Inter Arma Enim Silent Leges
Dr. Bashir is approached by Section 31 agent Luther Sloan (William Sadler) and coaxed into acting as a spy at a medical conference he’s going to be attending. As Bashir maneuvers through the festivities, finally getting to live out in real time his espionage fantasies, he begins to unravel a plot that could result in a hostile Romulan politician encouraging the empire to withdraw from the Dominion War. Bashir must discover who is helping and who is hindering these goals. Adrienne Barbeau guest stars as a Federation-friendly senator who is competing with a rival for a seat on the continuing committee.
Bashir’s initial maneuvers are to insert her onto the council, but the machinations of the Tal Shiar, the Romulan version of the Cold War era Russian KGB, as well as the covert intentions of Sloan and Section 31 (the unsanctioned Federation version of the CIA). The episode is engaging in its twisting narrative as the audience tries to keep up with every Machiavellian move and finding themselves as incapable as Bashir of unraveling the details. It’s the polar opposite of Bashir’s James Bond-styled holodeck character, but significantly more compelling.
Penumbra / Til Death Do Us Part / Strange Bedfellows / The Changing Face of Evil / When It Rains… / Tacking Into the Wind / Extreme Measures / The Dogs of War
In this final story arc for Deep Space Nine, comprised of eight episodes, all of the dominoes that had been set up over the last six seasons begin to tumble one at a time with the ebb and flow of war finding the DS9 crew winning, losing, and ultimately winning again. As the series wound down, the integral elements of Sisko’s status as the Emissary of the Prophets began to take hold with his decision to finally embrace his role and find a way to bring about the freedom, promise, and future Bajorans had always deserved.
While this eight-episode arc had a lot of issues (two episodes were three-star rated and two others were three-and-a-half stars), it ultimately finished out the series on a high, giving audiences resolutions to nearly every character arc there was with a few not finding resolution immediately. Trying to find a way to encapsulate what happens in these eight episodes is impossible. As such, I will simply say that in spite of the unevenness, there’s little doubt that this arc was the perfect capper for one of the most compelling story arcs in Trek history.
What You Leave Behind, Parts 1 & 2
When I first saw this episode broadcast live, I came away feeling a bit disappointed. Here were some of the greatest Trek characters every written feeling almost incomplete, their storylines left hanging. Yet, as a part of this series re-watch, I came into the episode with a more consistent appreciation of what had come before. Seeing everything in order and in a short span of time gave me a new perspective on the final episode.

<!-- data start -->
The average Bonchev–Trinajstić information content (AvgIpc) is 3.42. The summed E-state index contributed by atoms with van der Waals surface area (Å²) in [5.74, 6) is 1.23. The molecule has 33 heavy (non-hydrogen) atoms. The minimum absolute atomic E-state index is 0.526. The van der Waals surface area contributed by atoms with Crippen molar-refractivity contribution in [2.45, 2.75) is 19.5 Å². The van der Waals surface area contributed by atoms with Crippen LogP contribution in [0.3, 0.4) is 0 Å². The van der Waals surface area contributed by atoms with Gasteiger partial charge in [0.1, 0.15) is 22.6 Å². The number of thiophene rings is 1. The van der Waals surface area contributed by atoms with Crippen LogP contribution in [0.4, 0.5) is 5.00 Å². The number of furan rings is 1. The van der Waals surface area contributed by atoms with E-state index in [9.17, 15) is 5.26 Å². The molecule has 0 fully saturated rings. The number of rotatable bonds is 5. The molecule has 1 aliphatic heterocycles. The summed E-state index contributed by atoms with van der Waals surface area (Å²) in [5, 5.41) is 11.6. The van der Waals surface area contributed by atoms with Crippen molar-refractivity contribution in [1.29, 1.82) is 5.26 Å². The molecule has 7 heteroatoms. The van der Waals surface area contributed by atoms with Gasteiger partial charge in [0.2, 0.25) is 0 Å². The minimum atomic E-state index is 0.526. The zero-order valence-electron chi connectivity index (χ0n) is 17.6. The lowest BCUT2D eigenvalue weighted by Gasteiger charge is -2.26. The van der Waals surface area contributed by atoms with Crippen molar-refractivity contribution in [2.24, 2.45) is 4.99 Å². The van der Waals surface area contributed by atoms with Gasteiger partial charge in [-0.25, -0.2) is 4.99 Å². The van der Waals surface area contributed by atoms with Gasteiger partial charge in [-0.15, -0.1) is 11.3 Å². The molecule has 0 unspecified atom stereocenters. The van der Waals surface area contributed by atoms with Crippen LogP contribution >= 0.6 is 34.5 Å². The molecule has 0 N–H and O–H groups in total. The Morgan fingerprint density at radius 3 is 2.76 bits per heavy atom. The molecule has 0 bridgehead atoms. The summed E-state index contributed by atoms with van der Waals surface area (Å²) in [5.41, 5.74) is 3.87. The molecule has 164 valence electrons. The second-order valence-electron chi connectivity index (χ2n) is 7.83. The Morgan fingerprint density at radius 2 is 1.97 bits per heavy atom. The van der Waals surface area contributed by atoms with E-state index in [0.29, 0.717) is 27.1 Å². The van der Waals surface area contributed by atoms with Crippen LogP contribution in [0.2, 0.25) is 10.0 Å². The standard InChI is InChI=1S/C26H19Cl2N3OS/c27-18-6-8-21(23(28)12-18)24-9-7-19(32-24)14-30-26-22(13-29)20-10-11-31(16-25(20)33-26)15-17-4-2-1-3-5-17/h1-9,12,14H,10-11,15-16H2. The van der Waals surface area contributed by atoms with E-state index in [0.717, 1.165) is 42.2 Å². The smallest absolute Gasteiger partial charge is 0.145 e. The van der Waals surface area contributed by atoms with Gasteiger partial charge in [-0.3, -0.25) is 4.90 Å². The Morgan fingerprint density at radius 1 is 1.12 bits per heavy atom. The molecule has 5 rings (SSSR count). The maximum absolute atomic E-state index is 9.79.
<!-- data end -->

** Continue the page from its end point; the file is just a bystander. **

Each of the major characters finds some kind of closure with one exception. Sisko doesn’t quite have the kind of conclusion many of us would expect, especially given television history. Yet, the decisions made in the writing of this episode work tremendously well. What struck me as most frustrating when I saw it originally was the presence of Vic Fontaine (James Darren). The character had always been one of the more frustrating for me. His chipper outlook on life seemed especially distracting within this series’ context. While I still don’t care much for the character or most of the episodes he’s in. This final episode does a fine job wrapping him into the narrative in a fitting and non-distracting way.
Unlike the series preceding it, Star Trek: Deep Space Nine was never destined to make it to the big screen. It’s persistent narrative environment doesn’t fit well with the episodic nature of big screen adaptations. Star Trek and Star Trek: The Next Generation certainly fit that better, as did Voyager. Unfortunately, by the time Voyager went off the air, even Next Generation‘s movie adventures had faded and the idea of adapting anything else to the big screen just wasn’t in the cards. Having said all that, Deep Space Nine has always been in desperate need of a revival at some point. Either that or a short miniseries to bring to an end the saga of the Emissary of the Prophets.
Whether that ever happens or not, this episode, and the series that preceded it will forever hold a potent position in the Star Trek canon. It was the first series that shifted from an episodic style into a serialized one and that innovation not only helped the show catapult to the top of many lists of best Trek series, it also established that serialized storytelling in a science fiction series could be handled with class and inventiveness and while soap operas had been some of the few shows that carried one narrative over through multiple episodes, Deep Space Nine may have been a key influence in our current climate of serialized dramas. All for the better, I say.
S7, 175-176 – What You Leave Behind, Parts 1 & 2 – The final episode of DS9 as Sisko tries to stop Dukat and Kai Winn from releasing the Pah Wraiths. Meanwhile, Odo defends the Federation to the Founders and Kira, Garak, and Damar work to liberate Cardassia from the Dominion.